When I was younger, I knew exactly what I wanted to be. I had a childhood dream and a vision of my life when I was older – I didn’t want to be an astronaut, I didn’t want to be famous, I just wanted to write books. I wanted to create stories and characters that I would’ve loved to read, and plots that made me feel like I was walking alongside them.
A lot of my time when I was younger was spent reading. My dad bought me the ‘classics’ (Wuthering Heights, Jayne Eyre and Pride & Prejudice) when I was 11 to spur me on. I still haven’t read them. Reading aloud to myself was a favourite hobby of mine, which is kinda weird I will admit. It was always Alice in Wonderland, which I never thought of as my favourite book until now. It’s also the only audio-book I’ve ever listened to. I was also extremely fond of The Secret Garden and The Little Princess; I read those books countless amounts of times and still have the original ones I was given when I was 8. I have such a clear vision of these stories in my head that I forget whether or not they were actually made into films, or whether it’s my own perception of the places and people described that I’m envisioning.
My all-time favourite author and the woman who inspired me most as I was growing up was Jacqueline Wilson. Her writing and stories always inspired me, as they did with every single younger person out there. She had a way of writing that appealed perfectly to my age group and I don’t trust anyone that hasn’t read at least one of her books. I would say it was her that started my dream of wanting to be a writer. They always say you shouldn’t meet your heroes for fear of disappointment, but she absolutely did not disappoint. I can barely remember it as it was such a blur and so long ago, but she did a talk at a book festival that I attended. I still have the ticket, tucked away in a little scrapbook somewhere, and a vague memory of her sitting in front of me. I can’t, for the life of me, remember what she spoke about, which book release it was, but I’m still thankful to have that memory.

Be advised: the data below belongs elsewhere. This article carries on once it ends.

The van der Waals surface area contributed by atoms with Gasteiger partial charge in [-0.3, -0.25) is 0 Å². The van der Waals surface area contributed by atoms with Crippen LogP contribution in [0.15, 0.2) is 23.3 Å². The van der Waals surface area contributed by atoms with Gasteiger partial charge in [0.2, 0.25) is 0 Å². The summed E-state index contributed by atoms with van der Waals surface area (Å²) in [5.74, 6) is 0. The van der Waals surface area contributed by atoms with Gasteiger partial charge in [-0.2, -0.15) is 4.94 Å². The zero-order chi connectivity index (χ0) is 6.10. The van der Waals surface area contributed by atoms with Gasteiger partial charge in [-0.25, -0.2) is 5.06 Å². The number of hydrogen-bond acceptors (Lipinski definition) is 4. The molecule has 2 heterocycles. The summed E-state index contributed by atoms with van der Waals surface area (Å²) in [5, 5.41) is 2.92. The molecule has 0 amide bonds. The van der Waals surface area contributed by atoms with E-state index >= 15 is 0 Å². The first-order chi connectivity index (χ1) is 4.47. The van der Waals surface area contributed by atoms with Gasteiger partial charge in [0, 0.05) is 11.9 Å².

I won a fair few competitions for my writing when I was younger (which my mother kindly likes to remind me of), some for poetry and some for short stories. My parents keep the printed out versions of every story, and a copy of every magazine my stories or poems have been featured in. They pulled them out to show Max one time, and I remember being absolutely mortified at the thought of him reading my ‘Santa Snores’ story, the plot to which I’ve blocked out after it winning first prize in a Christmas story writing competition. Only 3 people entered but still. My mum still sends me links to writing competitions all the time, mostly to win a holiday that I can take her on, but to encourage my writing as well.
It makes me sad that I lost my passion for story writing after it being such an important part of my childhood.